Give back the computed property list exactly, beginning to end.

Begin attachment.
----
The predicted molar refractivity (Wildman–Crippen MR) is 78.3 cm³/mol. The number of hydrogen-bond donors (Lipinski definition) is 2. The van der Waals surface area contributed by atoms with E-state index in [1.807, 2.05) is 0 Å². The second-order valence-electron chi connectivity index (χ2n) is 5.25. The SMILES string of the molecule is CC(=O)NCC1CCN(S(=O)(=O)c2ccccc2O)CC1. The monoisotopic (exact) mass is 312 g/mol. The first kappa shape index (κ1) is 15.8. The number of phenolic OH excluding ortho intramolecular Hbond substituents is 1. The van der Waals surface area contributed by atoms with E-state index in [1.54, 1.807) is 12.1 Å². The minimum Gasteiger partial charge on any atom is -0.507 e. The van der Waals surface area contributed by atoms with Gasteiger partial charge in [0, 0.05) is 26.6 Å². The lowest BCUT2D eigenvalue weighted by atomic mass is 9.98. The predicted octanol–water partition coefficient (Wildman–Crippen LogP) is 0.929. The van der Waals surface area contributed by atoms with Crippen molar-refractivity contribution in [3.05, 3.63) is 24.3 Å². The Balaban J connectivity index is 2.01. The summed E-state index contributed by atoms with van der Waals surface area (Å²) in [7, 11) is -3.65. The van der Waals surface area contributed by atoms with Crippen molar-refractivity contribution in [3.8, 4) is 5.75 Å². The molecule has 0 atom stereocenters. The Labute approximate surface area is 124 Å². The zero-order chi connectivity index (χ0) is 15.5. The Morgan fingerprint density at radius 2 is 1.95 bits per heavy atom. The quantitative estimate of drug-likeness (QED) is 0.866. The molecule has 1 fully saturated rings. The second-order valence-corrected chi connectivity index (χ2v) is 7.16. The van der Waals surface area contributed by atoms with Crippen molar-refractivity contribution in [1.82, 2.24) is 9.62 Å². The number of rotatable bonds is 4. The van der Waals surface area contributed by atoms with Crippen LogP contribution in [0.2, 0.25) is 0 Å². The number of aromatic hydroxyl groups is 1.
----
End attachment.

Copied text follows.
The predicted molar refractivity (Wildman–Crippen MR) is 78.3 cm³/mol. The number of hydrogen-bond donors (Lipinski definition) is 2. The van der Waals surface area contributed by atoms with E-state index in [1.807, 2.05) is 0 Å². The second-order valence-electron chi connectivity index (χ2n) is 5.25. The SMILES string of the molecule is CC(=O)NCC1CCN(S(=O)(=O)c2ccccc2O)CC1. The monoisotopic (exact) mass is 312 g/mol. The first kappa shape index (κ1) is 15.8. The number of phenolic OH excluding ortho intramolecular Hbond substituents is 1. The van der Waals surface area contributed by atoms with E-state index in [1.54, 1.807) is 12.1 Å². The minimum Gasteiger partial charge on any atom is -0.507 e. The van der Waals surface area contributed by atoms with Gasteiger partial charge in [0, 0.05) is 26.6 Å². The lowest BCUT2D eigenvalue weighted by atomic mass is 9.98. The predicted octanol–water partition coefficient (Wildman–Crippen LogP) is 0.929. The van der Waals surface area contributed by atoms with Crippen molar-refractivity contribution in [3.05, 3.63) is 24.3 Å². The Balaban J connectivity index is 2.01. The summed E-state index contributed by atoms with van der Waals surface area (Å²) in [7, 11) is -3.65. The van der Waals surface area contributed by atoms with Crippen molar-refractivity contribution in [3.8, 4) is 5.75 Å². The molecule has 0 atom stereocenters. The Labute approximate surface area is 124 Å². The zero-order chi connectivity index (χ0) is 15.5. The Morgan fingerprint density at radius 2 is 1.95 bits per heavy atom. The quantitative estimate of drug-likeness (QED) is 0.866. The molecule has 1 fully saturated rings. The second-order valence-corrected chi connectivity index (χ2v) is 7.16. The van der Waals surface area contributed by atoms with Crippen molar-refractivity contribution in [1.82, 2.24) is 9.62 Å². The number of rotatable bonds is 4. The van der Waals surface area contributed by atoms with Crippen LogP contribution in [0.2, 0.25) is 0 Å². The number of aromatic hydroxyl groups is 1.